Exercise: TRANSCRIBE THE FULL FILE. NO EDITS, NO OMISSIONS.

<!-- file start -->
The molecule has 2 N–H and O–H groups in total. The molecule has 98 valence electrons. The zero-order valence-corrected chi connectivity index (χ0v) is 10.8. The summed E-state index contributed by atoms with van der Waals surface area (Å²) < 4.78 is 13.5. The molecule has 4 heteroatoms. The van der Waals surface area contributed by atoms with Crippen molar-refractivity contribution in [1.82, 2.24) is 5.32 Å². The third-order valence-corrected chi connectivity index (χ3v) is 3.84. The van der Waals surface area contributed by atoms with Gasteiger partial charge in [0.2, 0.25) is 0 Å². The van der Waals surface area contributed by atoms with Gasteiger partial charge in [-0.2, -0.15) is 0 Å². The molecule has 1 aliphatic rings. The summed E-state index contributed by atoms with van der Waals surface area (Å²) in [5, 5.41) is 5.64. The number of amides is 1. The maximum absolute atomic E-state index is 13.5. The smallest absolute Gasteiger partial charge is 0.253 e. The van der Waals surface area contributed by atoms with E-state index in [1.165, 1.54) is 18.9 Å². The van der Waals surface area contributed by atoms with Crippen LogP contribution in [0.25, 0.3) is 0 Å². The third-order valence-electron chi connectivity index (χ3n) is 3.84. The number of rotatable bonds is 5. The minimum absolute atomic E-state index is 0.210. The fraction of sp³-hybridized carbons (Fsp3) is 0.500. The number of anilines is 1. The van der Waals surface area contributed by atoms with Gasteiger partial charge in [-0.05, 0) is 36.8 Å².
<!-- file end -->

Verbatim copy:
The molecule has 2 N–H and O–H groups in total. The molecule has 98 valence electrons. The zero-order valence-corrected chi connectivity index (χ0v) is 10.8. The summed E-state index contributed by atoms with van der Waals surface area (Å²) < 4.78 is 13.5. The molecule has 4 heteroatoms. The van der Waals surface area contributed by atoms with Crippen molar-refractivity contribution in [1.82, 2.24) is 5.32 Å². The third-order valence-corrected chi connectivity index (χ3v) is 3.84. The van der Waals surface area contributed by atoms with Gasteiger partial charge in [0.2, 0.25) is 0 Å². The van der Waals surface area contributed by atoms with Gasteiger partial charge in [-0.2, -0.15) is 0 Å². The molecule has 1 aliphatic rings. The summed E-state index contributed by atoms with van der Waals surface area (Å²) in [5, 5.41) is 5.64. The number of amides is 1. The maximum absolute atomic E-state index is 13.5. The smallest absolute Gasteiger partial charge is 0.253 e. The van der Waals surface area contributed by atoms with E-state index in [1.165, 1.54) is 18.9 Å². The van der Waals surface area contributed by atoms with Crippen LogP contribution in [0.25, 0.3) is 0 Å². The third-order valence-electron chi connectivity index (χ3n) is 3.84. The number of rotatable bonds is 5. The minimum absolute atomic E-state index is 0.210. The fraction of sp³-hybridized carbons (Fsp3) is 0.500. The number of anilines is 1. The van der Waals surface area contributed by atoms with Gasteiger partial charge in [-0.05, 0) is 36.8 Å².